“Unfortunately, it’s not enough for people,” La said. “They still insist that we should do something when we have no authority.”
Despite multiple attempts by The Daily Californian to contact Oyekanmi, he could not be reached for comment. However, in his letter to the council, Oyekanmi said “there is nothing improper” about the differences between city and county data because Berkeley voters approved a unique square footage definition 41 years ago with the Library Relief Act.
However, a section in the same act provides the city’s finance director with the ability to “prescribe, adopt and enforce rules and regulations relating to the administration and enforcement” of the parcel tax the legislation imposed, including provisions for the reexamination and correction of inaccurate square footage data.
Spindler believes the finance department has more authority to address current inaccuracies than it lets on.
“Really trying to tackle it might just show their ineptitude,” Spindler alleged. “I think that’s why they are choosing to ignore it.”
Obstacles to correction
La also said it would be a massive undertaking and financially costly for Berkeley to remeasure all 28,685 parcels in the city.
Catlett is doubtful the city will amend the parcel tax calculation process or update square footage data and is now in the process of filing a formal appeal to the city’s finance department.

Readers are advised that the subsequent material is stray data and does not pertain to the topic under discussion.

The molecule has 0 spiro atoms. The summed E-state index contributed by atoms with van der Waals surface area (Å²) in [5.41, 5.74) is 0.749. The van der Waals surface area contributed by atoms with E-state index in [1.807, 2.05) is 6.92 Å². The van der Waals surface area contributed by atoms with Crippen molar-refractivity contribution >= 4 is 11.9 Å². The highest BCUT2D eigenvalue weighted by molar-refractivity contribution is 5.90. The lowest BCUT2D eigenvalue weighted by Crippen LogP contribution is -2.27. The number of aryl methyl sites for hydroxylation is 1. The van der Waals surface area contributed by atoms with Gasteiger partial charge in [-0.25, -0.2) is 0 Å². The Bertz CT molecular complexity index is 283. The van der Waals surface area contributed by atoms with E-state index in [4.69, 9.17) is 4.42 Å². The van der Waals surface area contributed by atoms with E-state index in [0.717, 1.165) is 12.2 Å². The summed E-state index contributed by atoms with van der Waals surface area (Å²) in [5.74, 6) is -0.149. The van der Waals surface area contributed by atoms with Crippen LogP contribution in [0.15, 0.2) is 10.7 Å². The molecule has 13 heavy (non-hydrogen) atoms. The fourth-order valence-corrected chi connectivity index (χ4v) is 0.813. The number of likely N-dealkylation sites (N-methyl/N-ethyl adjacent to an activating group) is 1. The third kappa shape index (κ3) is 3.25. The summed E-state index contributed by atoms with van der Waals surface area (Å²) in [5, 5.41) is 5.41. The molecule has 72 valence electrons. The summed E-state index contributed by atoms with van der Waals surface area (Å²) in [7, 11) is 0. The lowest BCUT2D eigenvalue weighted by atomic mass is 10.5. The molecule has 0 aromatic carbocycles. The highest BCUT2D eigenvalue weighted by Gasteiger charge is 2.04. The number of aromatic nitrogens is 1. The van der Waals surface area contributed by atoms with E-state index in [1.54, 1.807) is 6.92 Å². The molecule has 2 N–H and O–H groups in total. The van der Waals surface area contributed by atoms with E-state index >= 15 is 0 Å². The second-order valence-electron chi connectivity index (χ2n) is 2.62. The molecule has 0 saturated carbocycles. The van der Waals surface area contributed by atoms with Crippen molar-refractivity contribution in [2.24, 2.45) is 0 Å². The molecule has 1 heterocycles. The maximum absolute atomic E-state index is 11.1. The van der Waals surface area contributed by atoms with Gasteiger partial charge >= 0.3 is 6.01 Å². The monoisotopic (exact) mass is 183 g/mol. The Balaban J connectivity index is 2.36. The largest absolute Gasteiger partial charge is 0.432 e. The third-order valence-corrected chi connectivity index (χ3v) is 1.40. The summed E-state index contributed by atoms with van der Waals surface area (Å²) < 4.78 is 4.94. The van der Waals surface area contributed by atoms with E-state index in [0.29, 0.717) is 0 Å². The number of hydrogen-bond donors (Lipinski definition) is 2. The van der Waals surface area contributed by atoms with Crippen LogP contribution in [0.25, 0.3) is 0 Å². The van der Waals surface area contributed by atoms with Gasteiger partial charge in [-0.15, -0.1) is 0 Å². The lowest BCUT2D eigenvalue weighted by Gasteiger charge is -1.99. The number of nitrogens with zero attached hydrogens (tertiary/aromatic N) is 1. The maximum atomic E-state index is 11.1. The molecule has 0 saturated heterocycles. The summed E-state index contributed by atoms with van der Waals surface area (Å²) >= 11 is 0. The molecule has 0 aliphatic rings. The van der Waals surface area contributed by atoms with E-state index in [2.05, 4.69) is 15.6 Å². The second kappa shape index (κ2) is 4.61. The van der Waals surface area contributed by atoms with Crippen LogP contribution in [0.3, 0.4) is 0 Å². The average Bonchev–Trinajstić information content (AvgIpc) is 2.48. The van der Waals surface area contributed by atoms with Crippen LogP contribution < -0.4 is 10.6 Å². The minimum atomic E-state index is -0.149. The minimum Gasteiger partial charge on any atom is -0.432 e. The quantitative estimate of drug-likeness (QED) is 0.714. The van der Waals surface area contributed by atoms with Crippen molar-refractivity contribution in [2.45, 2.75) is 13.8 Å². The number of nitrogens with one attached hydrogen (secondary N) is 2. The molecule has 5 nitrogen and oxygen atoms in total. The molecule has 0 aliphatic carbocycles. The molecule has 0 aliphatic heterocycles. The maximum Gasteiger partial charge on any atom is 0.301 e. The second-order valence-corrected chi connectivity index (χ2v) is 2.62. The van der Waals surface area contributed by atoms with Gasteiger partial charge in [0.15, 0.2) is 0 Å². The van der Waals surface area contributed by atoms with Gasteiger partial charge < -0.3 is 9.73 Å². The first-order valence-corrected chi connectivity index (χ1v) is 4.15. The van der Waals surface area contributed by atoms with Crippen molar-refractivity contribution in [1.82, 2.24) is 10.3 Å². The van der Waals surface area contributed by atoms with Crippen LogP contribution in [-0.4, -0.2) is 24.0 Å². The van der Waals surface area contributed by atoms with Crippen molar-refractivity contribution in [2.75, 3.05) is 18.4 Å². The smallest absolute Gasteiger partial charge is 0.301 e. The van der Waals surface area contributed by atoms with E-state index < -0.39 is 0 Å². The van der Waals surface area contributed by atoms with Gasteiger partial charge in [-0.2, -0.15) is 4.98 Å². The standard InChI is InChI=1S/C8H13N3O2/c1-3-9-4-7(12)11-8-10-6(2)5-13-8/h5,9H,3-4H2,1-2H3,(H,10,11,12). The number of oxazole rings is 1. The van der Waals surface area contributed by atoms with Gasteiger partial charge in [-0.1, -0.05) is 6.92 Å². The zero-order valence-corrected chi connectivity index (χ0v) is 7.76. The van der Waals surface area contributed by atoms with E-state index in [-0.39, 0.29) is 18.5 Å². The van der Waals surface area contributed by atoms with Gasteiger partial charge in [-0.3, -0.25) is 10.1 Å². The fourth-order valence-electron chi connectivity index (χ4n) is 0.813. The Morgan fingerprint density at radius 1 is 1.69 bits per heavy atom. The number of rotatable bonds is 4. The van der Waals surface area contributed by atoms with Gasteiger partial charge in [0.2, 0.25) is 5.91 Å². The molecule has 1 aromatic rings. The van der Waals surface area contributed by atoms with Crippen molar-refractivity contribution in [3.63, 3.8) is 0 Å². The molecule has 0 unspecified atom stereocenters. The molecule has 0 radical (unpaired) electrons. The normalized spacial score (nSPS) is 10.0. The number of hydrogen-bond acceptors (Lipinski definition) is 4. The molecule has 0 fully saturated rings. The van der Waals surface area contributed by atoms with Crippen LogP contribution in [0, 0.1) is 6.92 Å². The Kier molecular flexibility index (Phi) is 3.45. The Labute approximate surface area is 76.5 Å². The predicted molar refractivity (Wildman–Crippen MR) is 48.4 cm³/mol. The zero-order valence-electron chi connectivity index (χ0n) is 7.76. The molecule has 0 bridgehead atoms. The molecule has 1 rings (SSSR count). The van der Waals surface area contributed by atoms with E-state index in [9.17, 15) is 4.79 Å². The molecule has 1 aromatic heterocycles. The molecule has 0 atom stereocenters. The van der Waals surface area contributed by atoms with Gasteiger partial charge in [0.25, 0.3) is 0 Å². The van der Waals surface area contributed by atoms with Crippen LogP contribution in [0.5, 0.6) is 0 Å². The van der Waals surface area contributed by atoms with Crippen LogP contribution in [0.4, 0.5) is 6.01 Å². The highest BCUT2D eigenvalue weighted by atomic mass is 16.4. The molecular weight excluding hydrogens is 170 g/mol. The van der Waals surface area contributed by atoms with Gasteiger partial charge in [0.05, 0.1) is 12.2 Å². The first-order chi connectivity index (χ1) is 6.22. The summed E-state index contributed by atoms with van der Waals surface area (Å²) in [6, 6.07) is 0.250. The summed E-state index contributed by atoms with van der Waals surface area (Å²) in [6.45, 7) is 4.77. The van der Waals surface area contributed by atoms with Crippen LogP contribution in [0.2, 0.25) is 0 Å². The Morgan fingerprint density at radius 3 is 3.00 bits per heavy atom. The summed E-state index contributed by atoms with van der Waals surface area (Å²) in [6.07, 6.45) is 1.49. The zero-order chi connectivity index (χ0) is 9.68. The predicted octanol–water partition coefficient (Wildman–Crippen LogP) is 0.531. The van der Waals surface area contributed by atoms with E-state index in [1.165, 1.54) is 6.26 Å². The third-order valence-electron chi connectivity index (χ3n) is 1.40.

In order to qualify for a reimbursement, the space in question must not align with the city’s taxability requirements, which are still based on the city’s square footage definition spelled out in the Library Relief Act of 1980.
Catlett said he believes the definition is unfair and doubts the department will honor his request for reassessment.
Spindler also filed a formal assessment correction request for her property at 2215 Stuart St. and ended up in court over it. She said although the property is only 3,200 square feet, she was being taxed as if it was more than 5,000 because city data accounts for unlivable space in her unfinished basement.
In small claims court, Spindler argued because Berkeley zoning code defines usable space as that with a ceiling “taller than six feet” — which her basement is not — she was entitled to a reassessment. She won the case, but the city appealed arguing that Berkeley’s tax code does not have to follow its zoning code. In September 2019, the court ruled in favor of the city.
Multiple departments in Berkeley are working to publicly provide taxable square footage data on the city’s parcel conditions website and implement “operational changes” to improve square footage assessments, according to Oyekanmi’s letter.
However, Catlett said he and Spindler will not be content until city data reflects current square footage realities in Berkeley.